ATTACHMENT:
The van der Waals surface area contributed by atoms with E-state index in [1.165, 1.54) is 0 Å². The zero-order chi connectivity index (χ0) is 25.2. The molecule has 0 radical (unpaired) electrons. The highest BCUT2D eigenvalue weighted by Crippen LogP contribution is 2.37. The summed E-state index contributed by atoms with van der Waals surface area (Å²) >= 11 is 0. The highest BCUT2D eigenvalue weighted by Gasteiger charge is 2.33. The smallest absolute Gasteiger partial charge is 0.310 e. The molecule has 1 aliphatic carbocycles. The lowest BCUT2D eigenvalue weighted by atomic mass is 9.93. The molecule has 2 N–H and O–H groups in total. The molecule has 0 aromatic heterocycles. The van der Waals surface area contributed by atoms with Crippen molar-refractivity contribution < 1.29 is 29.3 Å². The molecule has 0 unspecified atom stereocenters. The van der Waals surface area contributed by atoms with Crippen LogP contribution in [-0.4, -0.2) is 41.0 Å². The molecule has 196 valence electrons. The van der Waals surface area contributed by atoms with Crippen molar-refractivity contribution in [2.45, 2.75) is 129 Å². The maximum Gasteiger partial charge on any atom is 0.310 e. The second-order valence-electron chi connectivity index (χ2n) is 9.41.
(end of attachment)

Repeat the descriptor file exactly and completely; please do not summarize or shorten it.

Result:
The van der Waals surface area contributed by atoms with E-state index in [1.165, 1.54) is 0 Å². The zero-order chi connectivity index (χ0) is 25.2. The molecule has 0 radical (unpaired) electrons. The highest BCUT2D eigenvalue weighted by Crippen LogP contribution is 2.37. The summed E-state index contributed by atoms with van der Waals surface area (Å²) >= 11 is 0. The highest BCUT2D eigenvalue weighted by Gasteiger charge is 2.33. The smallest absolute Gasteiger partial charge is 0.310 e. The molecule has 1 aliphatic carbocycles. The lowest BCUT2D eigenvalue weighted by atomic mass is 9.93. The molecule has 2 N–H and O–H groups in total. The molecule has 0 aromatic heterocycles. The van der Waals surface area contributed by atoms with Crippen molar-refractivity contribution < 1.29 is 29.3 Å². The molecule has 0 unspecified atom stereocenters. The van der Waals surface area contributed by atoms with Crippen LogP contribution in [-0.4, -0.2) is 41.0 Å². The molecule has 196 valence electrons. The van der Waals surface area contributed by atoms with Crippen molar-refractivity contribution in [2.45, 2.75) is 129 Å². The maximum Gasteiger partial charge on any atom is 0.310 e. The second-order valence-electron chi connectivity index (χ2n) is 9.41.